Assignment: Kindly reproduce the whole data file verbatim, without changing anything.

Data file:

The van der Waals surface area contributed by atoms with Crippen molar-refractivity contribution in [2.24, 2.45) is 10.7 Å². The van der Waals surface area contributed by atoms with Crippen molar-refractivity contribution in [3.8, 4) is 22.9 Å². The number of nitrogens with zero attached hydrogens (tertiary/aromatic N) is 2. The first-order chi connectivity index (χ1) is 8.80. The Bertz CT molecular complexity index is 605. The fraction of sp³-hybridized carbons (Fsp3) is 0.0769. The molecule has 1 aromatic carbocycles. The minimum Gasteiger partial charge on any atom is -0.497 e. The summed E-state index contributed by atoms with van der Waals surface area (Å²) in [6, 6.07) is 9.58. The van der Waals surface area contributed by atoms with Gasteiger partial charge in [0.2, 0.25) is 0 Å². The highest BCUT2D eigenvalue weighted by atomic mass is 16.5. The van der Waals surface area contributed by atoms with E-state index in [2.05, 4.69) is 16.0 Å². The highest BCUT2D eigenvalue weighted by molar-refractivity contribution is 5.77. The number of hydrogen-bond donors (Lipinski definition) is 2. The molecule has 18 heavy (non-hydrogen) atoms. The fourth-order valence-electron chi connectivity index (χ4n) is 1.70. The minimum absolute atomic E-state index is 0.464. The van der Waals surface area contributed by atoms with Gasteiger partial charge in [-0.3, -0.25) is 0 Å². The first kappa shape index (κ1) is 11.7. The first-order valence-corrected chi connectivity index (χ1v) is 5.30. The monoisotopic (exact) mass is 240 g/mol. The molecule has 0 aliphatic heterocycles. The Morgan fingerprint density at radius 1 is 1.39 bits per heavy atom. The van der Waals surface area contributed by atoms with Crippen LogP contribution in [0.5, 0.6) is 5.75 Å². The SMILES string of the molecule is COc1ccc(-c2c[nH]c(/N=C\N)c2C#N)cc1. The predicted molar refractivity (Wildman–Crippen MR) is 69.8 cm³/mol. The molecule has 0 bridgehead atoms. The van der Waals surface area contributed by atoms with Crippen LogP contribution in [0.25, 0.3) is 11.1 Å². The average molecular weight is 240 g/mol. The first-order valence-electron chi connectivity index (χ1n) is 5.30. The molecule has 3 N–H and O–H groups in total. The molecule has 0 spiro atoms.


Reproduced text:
The van der Waals surface area contributed by atoms with Crippen molar-refractivity contribution in [2.24, 2.45) is 10.7 Å². The van der Waals surface area contributed by atoms with Crippen molar-refractivity contribution in [3.8, 4) is 22.9 Å². The number of nitrogens with zero attached hydrogens (tertiary/aromatic N) is 2. The first-order chi connectivity index (χ1) is 8.80. The Bertz CT molecular complexity index is 605. The fraction of sp³-hybridized carbons (Fsp3) is 0.0769. The molecule has 1 aromatic carbocycles. The minimum Gasteiger partial charge on any atom is -0.497 e. The summed E-state index contributed by atoms with van der Waals surface area (Å²) in [6, 6.07) is 9.58. The van der Waals surface area contributed by atoms with Gasteiger partial charge in [0.2, 0.25) is 0 Å². The highest BCUT2D eigenvalue weighted by atomic mass is 16.5. The van der Waals surface area contributed by atoms with E-state index in [2.05, 4.69) is 16.0 Å². The highest BCUT2D eigenvalue weighted by molar-refractivity contribution is 5.77. The number of hydrogen-bond donors (Lipinski definition) is 2. The molecule has 18 heavy (non-hydrogen) atoms. The fourth-order valence-electron chi connectivity index (χ4n) is 1.70. The minimum absolute atomic E-state index is 0.464. The van der Waals surface area contributed by atoms with Gasteiger partial charge in [-0.3, -0.25) is 0 Å². The first kappa shape index (κ1) is 11.7. The first-order valence-corrected chi connectivity index (χ1v) is 5.30. The monoisotopic (exact) mass is 240 g/mol. The molecule has 0 aliphatic heterocycles. The Morgan fingerprint density at radius 1 is 1.39 bits per heavy atom. The van der Waals surface area contributed by atoms with Crippen LogP contribution in [0.5, 0.6) is 5.75 Å². The SMILES string of the molecule is COc1ccc(-c2c[nH]c(/N=C\N)c2C#N)cc1. The predicted molar refractivity (Wildman–Crippen MR) is 69.8 cm³/mol. The molecule has 0 bridgehead atoms. The van der Waals surface area contributed by atoms with Crippen LogP contribution in [0.25, 0.3) is 11.1 Å². The average molecular weight is 240 g/mol. The first-order valence-electron chi connectivity index (χ1n) is 5.30. The molecule has 3 N–H and O–H groups in total. The molecule has 0 spiro atoms.